The three countries agree to avoid technical barriers to trade through non-discrimination and transparency regarding sale, distribution, labeling, and certification of wine and distilled spirits.
— Where are those revived metal tariffs on Argentina and Brazil that President Trump threatened last Monday? Now, National Economic Council Director Larry Kudlow says no decision had been made on reinstating the tariffs, even though President Trump last week said the duties were “effective immediately.”
The Brazilian government has yet to be notified by the U.S. about the intention to impose more duties on the country’s steel, according to a person with direct knowledge of the matter, the Washington Post reported. Brazil plans to wait until it has official communication from the U.S. to make any decisions, the person said.
— Tax incentive push mounts in House as hurdles continue. House lawmakers are trying again to attach language to a must-pass spending measure that would extend several lapsed or about-to-lapse tax incentive, The pending language would include a $1 per gallon biodiesel tax incentive.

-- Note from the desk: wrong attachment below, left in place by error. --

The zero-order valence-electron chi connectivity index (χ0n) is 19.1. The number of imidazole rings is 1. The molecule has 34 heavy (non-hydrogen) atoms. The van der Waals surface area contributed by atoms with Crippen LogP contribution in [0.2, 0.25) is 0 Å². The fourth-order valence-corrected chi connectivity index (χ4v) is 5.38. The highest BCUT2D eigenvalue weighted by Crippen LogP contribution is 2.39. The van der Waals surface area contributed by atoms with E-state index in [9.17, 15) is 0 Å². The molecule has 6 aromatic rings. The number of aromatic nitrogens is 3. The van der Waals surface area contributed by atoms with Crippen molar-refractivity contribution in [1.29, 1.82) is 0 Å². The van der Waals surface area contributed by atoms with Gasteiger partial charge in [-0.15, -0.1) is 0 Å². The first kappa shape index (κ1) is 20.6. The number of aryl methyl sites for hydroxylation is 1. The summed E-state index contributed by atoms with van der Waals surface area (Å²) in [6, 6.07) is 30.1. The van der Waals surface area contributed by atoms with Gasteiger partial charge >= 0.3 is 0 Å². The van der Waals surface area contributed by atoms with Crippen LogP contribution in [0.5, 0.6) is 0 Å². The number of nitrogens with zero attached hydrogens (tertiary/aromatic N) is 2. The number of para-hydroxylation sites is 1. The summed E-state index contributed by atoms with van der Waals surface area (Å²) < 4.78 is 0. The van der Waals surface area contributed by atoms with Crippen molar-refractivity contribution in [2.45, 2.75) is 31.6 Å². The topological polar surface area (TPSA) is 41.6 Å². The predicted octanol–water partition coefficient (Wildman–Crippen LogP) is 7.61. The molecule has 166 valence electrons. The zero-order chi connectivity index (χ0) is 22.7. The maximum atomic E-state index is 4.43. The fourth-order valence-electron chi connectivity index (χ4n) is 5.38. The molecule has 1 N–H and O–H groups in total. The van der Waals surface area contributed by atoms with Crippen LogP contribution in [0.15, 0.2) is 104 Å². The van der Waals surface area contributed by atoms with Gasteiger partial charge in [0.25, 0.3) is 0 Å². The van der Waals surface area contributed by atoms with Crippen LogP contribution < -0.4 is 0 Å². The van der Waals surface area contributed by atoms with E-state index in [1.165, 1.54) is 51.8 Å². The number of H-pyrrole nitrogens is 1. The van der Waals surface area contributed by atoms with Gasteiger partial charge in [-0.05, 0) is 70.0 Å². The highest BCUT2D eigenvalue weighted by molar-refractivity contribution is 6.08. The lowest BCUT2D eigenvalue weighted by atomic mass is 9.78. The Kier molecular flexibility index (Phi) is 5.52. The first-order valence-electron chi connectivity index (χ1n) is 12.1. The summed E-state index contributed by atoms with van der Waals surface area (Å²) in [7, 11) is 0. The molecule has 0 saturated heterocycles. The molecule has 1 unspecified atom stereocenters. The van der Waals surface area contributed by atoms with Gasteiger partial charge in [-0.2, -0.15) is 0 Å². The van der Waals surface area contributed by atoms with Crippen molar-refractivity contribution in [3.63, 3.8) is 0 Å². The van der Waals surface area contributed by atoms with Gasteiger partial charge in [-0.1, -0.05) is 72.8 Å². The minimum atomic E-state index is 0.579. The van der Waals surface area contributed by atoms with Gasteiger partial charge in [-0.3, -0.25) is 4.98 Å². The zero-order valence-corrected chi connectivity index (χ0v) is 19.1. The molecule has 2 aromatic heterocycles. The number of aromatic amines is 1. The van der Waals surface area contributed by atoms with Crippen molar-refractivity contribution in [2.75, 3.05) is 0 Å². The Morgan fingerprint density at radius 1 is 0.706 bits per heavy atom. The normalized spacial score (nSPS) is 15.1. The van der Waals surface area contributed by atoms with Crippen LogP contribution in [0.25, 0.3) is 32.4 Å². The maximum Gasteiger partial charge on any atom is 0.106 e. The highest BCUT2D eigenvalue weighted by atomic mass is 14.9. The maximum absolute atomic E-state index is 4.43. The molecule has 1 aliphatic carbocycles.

The blame-game. With just 10 days remaining before the Dec. 20 deadline to fund the government, lawmakers from both political parties are blaming each other for faltering negotiations. “It’s still so far apart,” said Rep. Tom Reed (R-N.Y.), who said he has been gathering updates from those involved in negotiations. “Democrats are asking for very big tax policies in exchange for things like technical corrections and others, it’s just not a reasonable deal.” House Democrats are making a last-ditch bid to reverse the $10,000 cap on state and local tax deductions before year’s end.